Bonefish #3

Posted by in Bonefish on August 05, 2014 . 0 Comments.

Tackle and equipment

Now that we know about the bonefish and his world let’s talk about the gear we need for catching bonefish. But before we start let me say this, everything you’ll read is my own opinion. And yes some other people may have different opinions. For me I want the best gear out there, because when I spend time out on the flats I don’t want to worry about anything. I just want to have a good time! So the last thing I need is the drag of my reel to breakdown or loosing a big fish because my leader breaks or my hook isn’t sharp anymore. That being said, you can and will catch bonefish with a really cheap outfit. It will work but eventually the fast running fish, hard wind, the salt etc. becomes a problem and things start to break and malfunction. And your time out on the water is ruined, so buy the best gear you can afford. Not so you can show off to your fishing buddy, but it will allow you to keep on fishing effectively.


What rod to choose for Bonefishing?

The most common used rods are fast action rods, and I highly recommend them myself. Just remember that a rod also needs a little finesse so you can deliver your fly up close and softly to so you don’t spook the bones. There are many great rods out there made by various companies. Remember always cast a rod yourself before you buy one and do not buy a rod because someone else likes this or that rod. It is a matter of personal taste and your own casting stroke. Just remember that you’re almost always battling the winds that are prevalent on the flats so keep that in mind. The rods I use myself right now are the Sage TCX 691-4, TCX 790-4 and the ONE 990-4. Now I’m not being sponsored in any way, I bought these rods myself after testing a lot of different rods. The TCX is an ‘older’ model, but still an amazing rod! Usually 9 foot rods work best and a #8 weight rod is the standard in bonefishing. But I do not use an #8 weight myself, so why? Well because the TCX 691-4 casts a #7 weight line very well and I use this rod for bones in Mexico, Belize etc. so let’s say up to 4-5 pounds. This little rod has become my absolute favorite and combined with an Einarsson 5plus reel it’s a great lightweight package that handles small to medium size bones very well. But the main thing for me is that I have a rod that has backbone for casting and playing fish, but at the same time I can present my fly in a very stealthy way. So I like to be able to cast the lightest fly line possible, but have enough power to cast in windy situations and battle fish.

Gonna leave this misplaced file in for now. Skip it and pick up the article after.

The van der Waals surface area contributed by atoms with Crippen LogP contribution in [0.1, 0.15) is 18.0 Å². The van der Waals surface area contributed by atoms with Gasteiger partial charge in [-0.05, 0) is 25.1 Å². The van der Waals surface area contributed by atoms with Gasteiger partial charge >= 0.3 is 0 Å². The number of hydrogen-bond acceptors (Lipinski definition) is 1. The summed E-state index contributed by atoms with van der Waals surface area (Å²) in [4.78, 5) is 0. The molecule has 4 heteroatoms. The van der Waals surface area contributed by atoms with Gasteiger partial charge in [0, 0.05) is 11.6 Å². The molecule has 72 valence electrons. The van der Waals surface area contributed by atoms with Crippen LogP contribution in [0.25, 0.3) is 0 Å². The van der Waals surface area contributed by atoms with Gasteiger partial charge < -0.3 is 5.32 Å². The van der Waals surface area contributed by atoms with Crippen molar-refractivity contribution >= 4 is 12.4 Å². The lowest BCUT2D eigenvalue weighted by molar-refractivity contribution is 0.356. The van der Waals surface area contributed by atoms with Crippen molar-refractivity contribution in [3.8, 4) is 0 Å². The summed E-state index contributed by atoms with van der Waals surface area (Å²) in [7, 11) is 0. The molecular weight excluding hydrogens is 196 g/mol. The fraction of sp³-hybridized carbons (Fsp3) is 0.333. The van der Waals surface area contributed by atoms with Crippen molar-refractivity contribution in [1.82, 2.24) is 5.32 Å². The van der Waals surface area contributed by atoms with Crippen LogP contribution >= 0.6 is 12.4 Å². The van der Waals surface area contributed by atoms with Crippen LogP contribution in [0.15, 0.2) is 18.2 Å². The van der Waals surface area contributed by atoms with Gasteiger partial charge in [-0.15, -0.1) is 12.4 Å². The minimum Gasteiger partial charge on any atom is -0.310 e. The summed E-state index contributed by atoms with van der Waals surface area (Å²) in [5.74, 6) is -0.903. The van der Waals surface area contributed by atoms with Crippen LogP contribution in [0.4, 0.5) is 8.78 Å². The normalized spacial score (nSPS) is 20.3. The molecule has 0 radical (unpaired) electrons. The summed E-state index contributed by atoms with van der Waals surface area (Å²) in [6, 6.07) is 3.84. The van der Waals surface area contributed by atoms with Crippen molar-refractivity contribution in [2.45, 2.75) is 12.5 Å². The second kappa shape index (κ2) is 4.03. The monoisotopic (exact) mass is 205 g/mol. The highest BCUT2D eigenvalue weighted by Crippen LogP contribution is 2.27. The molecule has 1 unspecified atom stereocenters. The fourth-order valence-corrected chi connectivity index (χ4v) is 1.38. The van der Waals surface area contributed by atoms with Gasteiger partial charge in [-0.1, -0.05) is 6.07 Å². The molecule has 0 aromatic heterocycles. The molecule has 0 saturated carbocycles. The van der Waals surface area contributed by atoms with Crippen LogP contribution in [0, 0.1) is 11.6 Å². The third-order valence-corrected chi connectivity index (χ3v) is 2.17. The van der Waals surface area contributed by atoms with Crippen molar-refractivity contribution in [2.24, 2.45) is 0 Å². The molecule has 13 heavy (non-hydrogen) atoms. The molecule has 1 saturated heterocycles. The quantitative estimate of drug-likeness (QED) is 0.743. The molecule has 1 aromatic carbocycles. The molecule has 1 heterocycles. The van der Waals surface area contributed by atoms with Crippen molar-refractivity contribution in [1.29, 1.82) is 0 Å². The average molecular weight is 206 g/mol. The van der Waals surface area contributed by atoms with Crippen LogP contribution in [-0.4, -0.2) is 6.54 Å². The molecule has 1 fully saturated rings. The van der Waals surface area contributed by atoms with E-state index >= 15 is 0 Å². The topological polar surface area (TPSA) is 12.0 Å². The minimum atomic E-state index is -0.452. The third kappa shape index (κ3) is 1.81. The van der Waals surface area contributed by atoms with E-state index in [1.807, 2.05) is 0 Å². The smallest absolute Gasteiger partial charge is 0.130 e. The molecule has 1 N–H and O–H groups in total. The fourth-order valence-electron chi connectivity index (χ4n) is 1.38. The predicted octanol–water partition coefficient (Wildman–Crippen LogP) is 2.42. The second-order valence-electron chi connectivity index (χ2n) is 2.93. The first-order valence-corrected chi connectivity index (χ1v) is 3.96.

Which rod & reel combo you use doesn’t really matter, as long as it gets the job done and you are happy with the looks and performance.


The TCX 790-4 plus the Einarsson 7plus is my kit for ‘bigger’ bonefish in the 4-5 pounds range and up. I like to rig it with an #8 weight bonefish line, by doing so I can reduce the number of false casts to a minimum. This amazing rod has a lot of backbone and can even handle double-digit bonefish without any problems. It is an #7 weight rod but with the power of an #8 weight. It’s the rod I use when I suspect larger bonefish or when the wind is picking up and becoming a problem for the lighter set-up. The ONE 990-4 and Einarsson 9plus come in handy when the wind is blowing hard or when I’m going after large bones and also if there is the possibility of catching Permit, Snook, baby Tarpon etc. in the area I’m fishing. So why the ONE and not the TCX for my nine weight rod? The TCX is just a little to stiff for my personal taste, the ONE has the fineness I’m looking for. If I would be casting heavy permit crabs all day the TCX might be the better rod choice, again all a matter of taste.


My lightweight bonefish outfit: the Sage TCX 691-4 & Abel 6N + wf-7 bonefish line.


A four-section rod will make it much easier when traveling to and from destinations; so all my rods have 4 sections. Personally I also like a fighting butt on my rods because it makes fighting the bonefish less stressful on my arm and wrist. A few things to take into account: always clean your rod guides before you start fishing. I do this after every day out on the flat. It will ensure that the line shoots through the rods guides properly. And also rinse your rods after every session with fresh water, by doing so you prevent the oxidation of the guides. If you maintain your rods properly they will probably last you a lifetime. The rest is a matter of personal taste and preference, so go to your local fly shop and pick the right rod for you.

Fly reels:

Maybe the most important piece of gear you’ll buy for bonefish. It has to be saltwater proof, now many fly reel manufacturers claim that their reel is saltwater proof. But believe me when I say that is not the case for all of them. Sure the reel will work fine on your first trip, but when you really put the reel to the test you’ll find out that some parts of it eventually malfunction. And we al now that what you pay, is what your going to get right! So in my opinion it’s better to spend a little more on a quality piece of gear. Then to eventually having to buy that quality reel anyway. I myself once fished with a ‘cheap’ reel and one day hooked a big bonefish after working really hard to get one to eat my fly. Now that bonefish once realized it was hooked took off like a lightning bolt… and unfortunately my reel didn’t do the job it supposed to do. The reel jammed and my leader snapped, leaving the bonefish with a fly in it’s mouth and me with… well let’s say… a slight feeling of disappointment. So never ever again will I fish an inferior fly reel for bonefish… ever!